Compensation scheme for State vaccine system urged
Minister for Health urged to act on steering group recommendation, writes GORDON DEEGAN
THE MINISTER for Health, James Reilly, has been urged to put in place a no-fault compensation payment scheme for children affected by serious adverse reactions under State vaccine programmes.
Independent TD Denis Naughten said it was almost three years since the Vaccine Damage Steering Group, established by the Department of Health, recommended to Government that a scheme be put in place.
The steering group, which included representatives from the department, the Health Service Executive, the Irish Medicines Board and the State Claims Agency, recommended that payments should range from €15,000 for minor damage caused by vaccines to €200,000 for severe damage.
The report concluded that there was an onus on the State to look sympathetically at the very rare cases in which children suffer serious adverse reactions because of their participation in State vaccine schemes.
The group recommended that payment should not be regarded as compensation but rather a recognition that, in limited cases, an adverse event could take place following immunisation and, “on the balance of probability”, damage occurred as a result.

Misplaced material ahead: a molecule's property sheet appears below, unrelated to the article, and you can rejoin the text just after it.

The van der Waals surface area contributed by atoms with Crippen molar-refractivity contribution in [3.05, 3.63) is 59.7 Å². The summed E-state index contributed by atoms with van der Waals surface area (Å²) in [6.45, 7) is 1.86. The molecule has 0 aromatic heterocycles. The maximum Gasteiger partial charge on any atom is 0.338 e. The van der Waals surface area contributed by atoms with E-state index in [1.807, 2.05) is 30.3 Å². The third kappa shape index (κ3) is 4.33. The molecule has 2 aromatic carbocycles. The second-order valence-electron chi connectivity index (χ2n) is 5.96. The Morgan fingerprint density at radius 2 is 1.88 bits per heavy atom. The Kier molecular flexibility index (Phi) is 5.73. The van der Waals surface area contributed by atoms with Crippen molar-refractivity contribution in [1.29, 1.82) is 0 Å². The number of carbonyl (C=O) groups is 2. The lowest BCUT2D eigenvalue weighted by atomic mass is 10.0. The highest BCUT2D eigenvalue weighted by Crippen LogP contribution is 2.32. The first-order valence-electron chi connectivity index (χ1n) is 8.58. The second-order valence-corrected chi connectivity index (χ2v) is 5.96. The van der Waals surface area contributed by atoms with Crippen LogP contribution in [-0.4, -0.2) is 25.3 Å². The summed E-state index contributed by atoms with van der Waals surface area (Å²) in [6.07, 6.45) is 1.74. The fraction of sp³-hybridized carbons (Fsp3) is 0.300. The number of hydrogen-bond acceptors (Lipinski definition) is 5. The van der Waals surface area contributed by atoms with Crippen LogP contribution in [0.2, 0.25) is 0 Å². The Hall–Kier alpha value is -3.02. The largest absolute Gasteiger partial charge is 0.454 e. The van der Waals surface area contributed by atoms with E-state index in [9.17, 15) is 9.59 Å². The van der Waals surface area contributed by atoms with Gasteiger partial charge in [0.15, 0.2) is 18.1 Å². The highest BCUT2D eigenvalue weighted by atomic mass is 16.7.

“The report is being allowed to gather dust,” said Deputy Naughten.
In response to a recent Dáil question from the deputy on the issue, Dr Reilly said his department was currently examining the group’s recommendations.
“However, this issue is complex and needs to be considered in the wider context of how best to address the long-term health and social needs of people who may have experienced adverse outcomes from other health services,” said Dr Reilly.
Deputy Naughten said more than 100 families were seeking compensation for adverse reactions that date as far back as the 1960s. “Ireland is one of the few countries where a no-fault compensation scheme is not in place,” he said.
Deputy Naughten, who said his three children had been vaccinated, said he was not opposed to vaccination but it was wrong not to acknowledge that there was a risk, “though the risk of not being vaccinated is far greater”.
Rita Duff, spokeswoman for Irish Vaccine Injury Support, which represents 120 families, said 80 per cent of the cases in which children suffered serious adverse reactions to vaccines date to the 1970s.
Ms Duff said successive governments, “despite being requested to deal with this issue, have failed to even recognise our children’s very existence, leaving us as parents isolated and trying to cope with the catastrophic injuries and, in some cases, death caused by vaccines promoted by the State”.
She said the support group was prepared to work with Dr Reilly and any State agency to set up an agreed compensation scheme within a certain timeframe.